When they’d finished, the road beneath them was paved. The black tar radiated heat that made the old women fan themselves as they walked off, mumbling.
“Did it well enough, I suppose.”
“Did you see the crease in those pants?”
The girl’s hands stayed full, working past exhaustion. Their light still bright and drawing the young women, who in short day dresses, in pencil skirts and high-heeled shoes, in bangle bracelets and pearl studs, in short trench coats and free-flowing hair came running down the road.
“Stop!” They yelled at the girls. “You’ll bring the men. I’ve seen them. They’re coming!”
So the young women gathered around the girls and lifted their skirts. They reached up and pulled out books and paper, maps and pens, musical instruments and sets of oil pastels. They pulled out the new tools and said, “Learn. What will you do when he asks the longitude of Memphis?”
But the girls’ hands were full and they couldn’t let go of the fence for fear of losing their precious light. So they opened their chest again and more arms sprang free. The hands grabbed at the pages, flipping, turning, devouring every little phrase.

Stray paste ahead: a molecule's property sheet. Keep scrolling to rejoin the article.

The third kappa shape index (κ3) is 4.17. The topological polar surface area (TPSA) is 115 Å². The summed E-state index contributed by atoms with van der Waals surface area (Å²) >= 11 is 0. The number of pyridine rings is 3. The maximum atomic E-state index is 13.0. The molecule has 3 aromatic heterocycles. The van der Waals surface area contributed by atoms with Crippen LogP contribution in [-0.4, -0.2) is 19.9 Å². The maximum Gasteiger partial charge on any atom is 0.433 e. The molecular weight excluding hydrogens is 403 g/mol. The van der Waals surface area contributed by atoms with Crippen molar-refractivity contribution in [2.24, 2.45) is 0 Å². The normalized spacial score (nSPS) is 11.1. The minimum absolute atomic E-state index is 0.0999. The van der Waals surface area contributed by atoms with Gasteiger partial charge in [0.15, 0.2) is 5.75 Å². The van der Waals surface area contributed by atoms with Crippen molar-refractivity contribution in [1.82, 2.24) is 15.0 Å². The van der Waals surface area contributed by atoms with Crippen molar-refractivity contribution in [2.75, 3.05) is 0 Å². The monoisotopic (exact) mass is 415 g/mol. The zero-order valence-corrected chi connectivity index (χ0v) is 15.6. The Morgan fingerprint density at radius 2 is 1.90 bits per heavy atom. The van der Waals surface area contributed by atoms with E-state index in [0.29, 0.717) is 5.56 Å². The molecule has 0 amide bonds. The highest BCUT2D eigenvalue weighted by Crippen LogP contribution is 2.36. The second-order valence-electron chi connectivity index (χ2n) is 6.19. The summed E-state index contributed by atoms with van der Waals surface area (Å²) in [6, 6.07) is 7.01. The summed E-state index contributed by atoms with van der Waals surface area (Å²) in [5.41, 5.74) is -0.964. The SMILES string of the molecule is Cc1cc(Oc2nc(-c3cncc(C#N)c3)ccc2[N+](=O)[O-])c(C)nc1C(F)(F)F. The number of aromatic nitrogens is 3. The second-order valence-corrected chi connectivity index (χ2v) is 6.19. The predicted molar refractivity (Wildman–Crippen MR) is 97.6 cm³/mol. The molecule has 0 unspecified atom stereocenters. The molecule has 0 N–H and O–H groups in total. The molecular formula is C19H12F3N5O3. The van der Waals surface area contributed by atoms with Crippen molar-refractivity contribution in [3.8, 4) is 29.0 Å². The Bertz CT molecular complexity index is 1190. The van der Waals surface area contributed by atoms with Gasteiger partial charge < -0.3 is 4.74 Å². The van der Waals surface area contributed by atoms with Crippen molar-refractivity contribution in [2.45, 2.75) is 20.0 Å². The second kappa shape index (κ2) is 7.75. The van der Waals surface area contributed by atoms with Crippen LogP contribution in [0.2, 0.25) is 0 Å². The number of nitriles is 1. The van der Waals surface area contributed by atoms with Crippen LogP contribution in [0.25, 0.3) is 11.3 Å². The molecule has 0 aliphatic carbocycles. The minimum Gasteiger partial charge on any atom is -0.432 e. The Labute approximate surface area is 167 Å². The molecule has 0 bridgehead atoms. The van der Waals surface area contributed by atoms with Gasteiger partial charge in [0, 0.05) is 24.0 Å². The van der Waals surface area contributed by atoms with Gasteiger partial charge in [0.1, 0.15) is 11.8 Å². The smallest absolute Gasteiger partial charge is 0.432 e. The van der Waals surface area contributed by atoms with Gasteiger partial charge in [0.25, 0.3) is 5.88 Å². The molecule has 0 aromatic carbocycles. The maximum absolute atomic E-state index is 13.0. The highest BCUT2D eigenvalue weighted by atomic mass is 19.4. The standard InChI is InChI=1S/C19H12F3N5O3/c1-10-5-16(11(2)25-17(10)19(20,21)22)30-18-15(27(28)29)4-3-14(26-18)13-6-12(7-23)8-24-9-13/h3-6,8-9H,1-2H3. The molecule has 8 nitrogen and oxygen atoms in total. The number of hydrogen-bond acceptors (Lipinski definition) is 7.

Around them the cows went away. The fields disappeared and a development of postcard picture houses popped up. Picket fences marked the boundaries and basketball hoops stood like sentries at the foot of every driveway. The young women left them, flipping their loose hair.
“Couldn’t even find Albuquerque.”
“Not a single original thought.”
“They tried. They tried.”
And so the girls were left with the pressed pants and the peeled potatoes, with the maps of colonies and the stars and stripes, with cups and saucers full of the total percent of the third greatest export of Cyprus.
But the men had seen the light and in their casual time, their easy manner, they passed the old women who dipped their heads to stare at their feet. They passed the young women who stepped back out of the way. They found the girls and dropped their pants. They stood there, flaccid cocks against their thighs and said, “Please me.”
Again the girls tried to open their chest, but there was no more room. No room for more arms, more hands and fingers. So the men put their hands on the girls’ shoulders and pushed them to their knees. And the girls changed the current. They opened their mouth and gave their fire away. They swallowed the men and made them shine.